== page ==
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On Jun 11, 2012, Jungleman from Pasadena, CA (Zone 9b) wrote:
Excellent understory plant in my Sunset 21 / USDA 9B garden. The most successful placement I have experienced is in full shade, but not in a cold pocket of any kind. If they freeze and lose their leaves when exposed to frost, the stems slowly rejuvenate. I place them in the warmest though shadiest part of my garden.
The huge, tropical , glossy leaves are a great companion to palms of all sorts to give the tropical feel.
I've had the same Monstera for years in a pot - outside in the summertime and tossed in the unheated garage during the winter. It's come through fine each time. Sadly, this past winter here in Georgia was *exceptionally* bad, and I lost a great many of my plants, both hardy outdoor plants and those I usually overwinter indoors. Early on in the winter, I realized I'd forgotten to take my Monstera in and discovered it, all blackened, from a freeze. Alas! So I just left it outside all winter through many subsequent freezes and exceptionally low temps. Much to my surprise, I'm seeing two new little Monstera leads poking up from the soil around the old dead stem.
My Monstera grew from a tiny house plant and now is several feet tall on the front porch mostly shaded but exposed to some direct sun. I first placed it outside in San Francisco, then my deck, and finally my porch in the East Bay. It now puts out beautiful giant leaves regularly. We don't get frost often this close to the bay, so with that respect it doesn't surprise me too much how well it has done outdoors. However, what really surprises me about Monstera Deliciosa is that it seems to continue to grow just fine even in the cooler temperature seasons. Mine just put out its first flower a few weeks ago, in the midst of a particularly cool and rainy winter! I really don't think this one gets enough credit for how well it will grow in cool but mild climates despite its very tropical origins and look.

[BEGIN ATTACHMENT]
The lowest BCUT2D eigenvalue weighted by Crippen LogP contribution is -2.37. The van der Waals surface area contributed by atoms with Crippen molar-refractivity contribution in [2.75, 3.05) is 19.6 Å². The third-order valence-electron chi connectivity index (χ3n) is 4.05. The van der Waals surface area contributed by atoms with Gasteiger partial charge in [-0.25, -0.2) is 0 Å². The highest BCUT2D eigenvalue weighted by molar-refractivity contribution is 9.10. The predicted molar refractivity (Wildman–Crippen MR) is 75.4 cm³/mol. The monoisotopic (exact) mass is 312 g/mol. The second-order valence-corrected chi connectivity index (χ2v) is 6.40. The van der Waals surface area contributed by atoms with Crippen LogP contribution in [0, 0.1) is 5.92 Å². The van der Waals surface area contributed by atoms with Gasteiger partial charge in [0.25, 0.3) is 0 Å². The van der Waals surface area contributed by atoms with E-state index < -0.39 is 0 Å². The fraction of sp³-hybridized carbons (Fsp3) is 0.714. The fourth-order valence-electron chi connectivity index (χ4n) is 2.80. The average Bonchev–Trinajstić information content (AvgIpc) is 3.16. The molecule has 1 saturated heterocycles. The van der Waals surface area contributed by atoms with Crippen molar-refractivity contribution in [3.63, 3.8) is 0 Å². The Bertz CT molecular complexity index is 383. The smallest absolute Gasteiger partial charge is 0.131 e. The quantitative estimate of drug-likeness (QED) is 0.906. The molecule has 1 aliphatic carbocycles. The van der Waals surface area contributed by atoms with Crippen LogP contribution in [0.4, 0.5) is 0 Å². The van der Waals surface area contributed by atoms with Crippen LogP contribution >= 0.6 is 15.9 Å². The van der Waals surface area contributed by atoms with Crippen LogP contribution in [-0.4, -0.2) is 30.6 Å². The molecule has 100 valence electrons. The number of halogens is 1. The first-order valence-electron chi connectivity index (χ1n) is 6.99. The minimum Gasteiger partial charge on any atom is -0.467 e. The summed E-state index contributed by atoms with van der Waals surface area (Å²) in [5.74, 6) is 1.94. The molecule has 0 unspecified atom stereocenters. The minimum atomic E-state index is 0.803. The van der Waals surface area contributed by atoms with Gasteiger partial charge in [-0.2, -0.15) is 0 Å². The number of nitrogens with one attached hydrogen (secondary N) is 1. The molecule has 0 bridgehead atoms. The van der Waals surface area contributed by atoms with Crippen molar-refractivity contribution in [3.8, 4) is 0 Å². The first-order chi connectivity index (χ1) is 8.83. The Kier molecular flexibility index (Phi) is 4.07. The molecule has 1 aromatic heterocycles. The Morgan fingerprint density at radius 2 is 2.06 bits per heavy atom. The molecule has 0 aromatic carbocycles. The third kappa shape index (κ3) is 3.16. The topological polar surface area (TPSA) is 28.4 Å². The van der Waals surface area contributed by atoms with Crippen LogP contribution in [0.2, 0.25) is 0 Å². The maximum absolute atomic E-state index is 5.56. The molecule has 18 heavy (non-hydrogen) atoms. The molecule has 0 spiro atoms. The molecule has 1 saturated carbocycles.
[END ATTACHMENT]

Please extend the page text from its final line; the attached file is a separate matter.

On Jan 22, 2010, SarahUCM from Santa Cruz, CA (Zone 10a) wrote:
Had as a potted houseplant for a few years. By the time we moved it had grown so leggy and ugly we were ready to throw it out. We stuck it in a shady spot in the ground just to temporarily fill in some empty space... its now survived two Central Valley winters and had turned into a BEAUTIFUL landscape plant that's green year round.
I would recommend trying it outside, even for those in marginal climates... its worth the risk!
On Oct 13, 2008, johnpeten from San Andres, Peten Guatemala wrote:
These plants grow naturally in my garden in Guatemala. The fruit takes a year to ripen then it can be eaten. When unripe it is very unpleasant to eat.
An extract from:-
FLORA OF GUATEMALA
VOLUME 24, PART I
CHICAGO NATURAL HISTORY MUSEUM
AUGUST 29, 1958
Usually a large and coarse, epiphytic vine, the stems stout, often greatly elongate,
sometimes 6 cm. thick; petioles often a meter long and 2-2.5 cm. thick; blades
of the earliest leaves small, cordate, entire, those of the succeeding leaves ovate cordate,
entire, or becoming pinnatifid; adult blades 40-60 cm. long or more, rather
thick and somewhat coriaceous, lustrous and bright green above, paler beneath,
regularly pinnatifid, the oldest ones also with numerous small perforations close to
Cordate: Heart shaped.
Ovate: Egg shaped.
Coriaceous. Like leather.
Pinnatifid: divided like a feather, used to describe leaves that have a central axis with parts branching off it.
On Nov 10, 2007, jemcd9603 from Charlotte, NC wrote:
I have a screen room outside and during the summer mths in Charlotte this plant thrives really well. I found the readings from others a great tool as during the hot mths my leaves turn brown but I know now that I need to spray them with a mist. The plant is very easy to grow; I do not over water so that is most likely why I have no issues with the plant growing. It is now getting cold and as I read from one reader moving it inside is a big task. My plant is 4 ft wide by 2 - 3 ft high, it creeps sideways in my pot and I am thinking about trying to cut it back and start other plants with the cuttings. Others have written that this plant propagates well, so I will try it. Thanks to all for the great tips.
On Oct 11, 2007, WaterCan2 from Eastern Long Island, NY (Zone 7a) wrote:
Grew five plants from seed, over 10yrs old now. Mine tolerate 45°F for better than 6hrs without damage. Tenacious, it can send a root out over 4 feet looking for water! I know... It sent one through, (not around), my living room curtain! The more the sun the greater the demand. The only thing I don't like about this plant is that it's crooked stems are not strong enough to carry it's huge load by themselves. Leaves regularly reach 12"+ in length. Always a conversation piece.